I moved on to the main body (it’s hard for me to call it a fuselage) that mounts below the wing. These parts fit fine but I had to do lots of measuring, checking and more measuring, etc to get the gear centerlines lined up with each other. The dry fit of the main body parts are shown below. I wasn’t a stickler about the cockpit but I was about the intake splitter plates. I had to do a little engineering to incorporate them – even though they too are hard to see.



The engine compartment I painted gloss black so you can’t see in past the exhaust nozzles. The nozzles were made by taking (stealing) one from another kit on my shelf (sorry, I don’t remember what kit . .. a jet I think . .. . ! ). Anyway, Mr. Bill Ferrante a San Jose IPMS member was kind enough to make a mold and cast me 5 more. Well 6 actually, I put the original back into the unknown nozzle-less kit.

Click the thumbnails below to view larger images:

The wing, although big, was relatively easy except I just had to cut out the “tail feathers” and glue them as seen in the photos that I had – all different angles. The body was aligned and glued to the wing. Matching centerlines and getting the wing level wasn’t too bad.

Click the thumbnails below to view larger images:

While the glue was drying, I would tackle the landing gear. I spent more time sizing metal tubing and wheels until I got the correct combinations . . . or close enough.



Now, the real fun began – attaching the goose neck to the spine which is attached to the top of the wing. But wait a minute.

The wing has a funny but noticeable camber effect right at the front of the delta plan form. This part had to deflect a little to make it right, but the spine, right where the goose neck is to be glued, was a terrific stiffener. I had to make three cuts in the spine to match, or come close, to the correct contour of wing/intake.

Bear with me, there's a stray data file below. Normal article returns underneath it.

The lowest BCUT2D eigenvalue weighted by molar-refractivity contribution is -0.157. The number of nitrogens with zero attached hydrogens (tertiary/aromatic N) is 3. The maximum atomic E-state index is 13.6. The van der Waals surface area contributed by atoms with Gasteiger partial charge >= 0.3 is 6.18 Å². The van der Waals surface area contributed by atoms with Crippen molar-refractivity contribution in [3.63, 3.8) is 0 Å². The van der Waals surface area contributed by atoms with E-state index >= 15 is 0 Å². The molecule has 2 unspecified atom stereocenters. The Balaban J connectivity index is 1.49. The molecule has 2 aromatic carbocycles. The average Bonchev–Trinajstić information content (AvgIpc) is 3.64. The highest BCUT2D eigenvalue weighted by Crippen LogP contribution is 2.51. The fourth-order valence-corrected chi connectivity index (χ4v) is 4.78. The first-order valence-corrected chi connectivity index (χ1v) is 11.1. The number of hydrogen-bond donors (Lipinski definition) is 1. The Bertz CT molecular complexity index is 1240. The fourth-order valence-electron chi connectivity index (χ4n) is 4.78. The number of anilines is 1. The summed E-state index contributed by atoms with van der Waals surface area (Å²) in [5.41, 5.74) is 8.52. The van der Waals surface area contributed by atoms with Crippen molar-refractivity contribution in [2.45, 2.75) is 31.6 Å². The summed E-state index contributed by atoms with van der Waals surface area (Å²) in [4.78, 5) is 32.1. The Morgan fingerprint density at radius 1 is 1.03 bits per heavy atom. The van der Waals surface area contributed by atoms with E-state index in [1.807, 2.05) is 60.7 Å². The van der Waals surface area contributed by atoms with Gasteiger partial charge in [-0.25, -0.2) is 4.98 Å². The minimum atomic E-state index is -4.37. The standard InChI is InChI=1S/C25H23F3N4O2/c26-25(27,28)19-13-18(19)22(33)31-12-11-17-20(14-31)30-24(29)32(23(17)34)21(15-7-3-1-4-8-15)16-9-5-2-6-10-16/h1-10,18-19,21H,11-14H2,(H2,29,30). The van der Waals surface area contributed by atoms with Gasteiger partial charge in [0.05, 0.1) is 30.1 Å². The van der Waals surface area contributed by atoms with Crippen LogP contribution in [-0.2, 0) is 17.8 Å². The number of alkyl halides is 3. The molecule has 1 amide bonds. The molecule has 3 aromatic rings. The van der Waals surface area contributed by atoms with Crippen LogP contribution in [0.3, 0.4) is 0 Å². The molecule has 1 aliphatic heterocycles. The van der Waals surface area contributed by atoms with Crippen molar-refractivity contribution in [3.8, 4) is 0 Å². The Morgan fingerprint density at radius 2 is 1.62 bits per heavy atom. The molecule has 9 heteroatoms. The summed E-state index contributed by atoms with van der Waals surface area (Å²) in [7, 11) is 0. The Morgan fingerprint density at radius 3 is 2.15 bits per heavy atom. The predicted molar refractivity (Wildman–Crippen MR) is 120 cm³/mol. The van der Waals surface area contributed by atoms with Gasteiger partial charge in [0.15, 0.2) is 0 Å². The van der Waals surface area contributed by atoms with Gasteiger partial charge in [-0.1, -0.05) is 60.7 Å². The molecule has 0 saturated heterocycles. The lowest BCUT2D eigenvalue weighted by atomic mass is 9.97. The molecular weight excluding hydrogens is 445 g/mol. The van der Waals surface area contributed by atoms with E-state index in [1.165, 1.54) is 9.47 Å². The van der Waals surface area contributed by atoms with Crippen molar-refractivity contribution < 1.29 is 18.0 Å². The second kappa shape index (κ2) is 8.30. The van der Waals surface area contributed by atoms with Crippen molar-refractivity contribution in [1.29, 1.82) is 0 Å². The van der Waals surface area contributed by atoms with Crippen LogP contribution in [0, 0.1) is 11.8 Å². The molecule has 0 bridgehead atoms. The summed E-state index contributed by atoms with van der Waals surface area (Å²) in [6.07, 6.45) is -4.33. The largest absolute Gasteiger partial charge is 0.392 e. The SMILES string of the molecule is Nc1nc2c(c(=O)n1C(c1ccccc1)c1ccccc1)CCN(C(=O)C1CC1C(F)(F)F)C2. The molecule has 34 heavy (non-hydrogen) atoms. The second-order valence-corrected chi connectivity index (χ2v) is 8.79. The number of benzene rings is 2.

The goose neck was supposed to be attached with a single sheet of plastic as a spar, but I beefed it up. I did not want that joint to fail! A thicker piece of plastic glued with plastic cement plus Two Ton epoxy – that should hold it! Now it’s as strong as an ax handle!! The main body/wing section was placed on a piece of particle board (flat). I used a triangle, right angle tool, my eye, a boy scout compass, smoke, mirrors – anything I could find to help me line up the goose neck (6 degrees of freedom) with the main body (6 degrees of freedom). This took two evenings before I was satisfied. I held my breath and glued it hoping it wouldn’t sag or turn after the clay props and tape were removed. It didn’t!



I replaced the kit vertical stabilizers and canards with sheet plastic. First to be more scale like (thinner), 2nd only one piece and, 3rd flatter and harder plastic. I added brass dowel pins for a firm joint. Finding and making the holes so everything lined up was a challenge. I had to move my plans guard, Bert, to consult the plans frequently. Some times he didn’t like that. The first thumbnail below is Bert’s version of Clint Eastwood, “So you think you’re gonna move me . . .Huh, punk . . . .Go ahead . . . . make my day!” The next thumbnail shows the intake area and some of the gooseneck to main body joint. Not quite done with sanding but getting there. P I sanded the entire aircraft with 600 wet. I felt like I was sanding the Golden Gate bridge! The final photos shows the model just before painting.

Click the thumbnails below to view larger images:



Painting and Markings

I hosed on Floquil Reefer White + Crystal Cote and wet sanded with 1000 wet paper between each of the four coats. Sand, sand, sand, dunk . . . remember . . ? I over-coated with pure Crystal Coat, put on the decals and some pencil panel lines. (I do not suggest doing pencil lines. I think it’s the only thing on the model I’d change.) I added another coat of Crystal Cote, the gears, doors, pitot, engines, a couple of blade antennas – done!




Even after all of the ‘fixes’ this is, no doubt my favorite airplane and my favorite model.

As I look at these assembly photos I first of all applaud Contrail Sutcliffe for even coming out with the kit, but with all due respect to them and at the risk of sounding immodest, I feel that on this one, I truly turned CRAP 2 CAKE... but, that’s what vacuforming is all about!


Additional Images


Click on the thumbnails below to view larger images:

Model, Images and Text Copyright © 2003 by Bill Dye
Page Created 05 March, 2003
Last Updated 17 March, 2004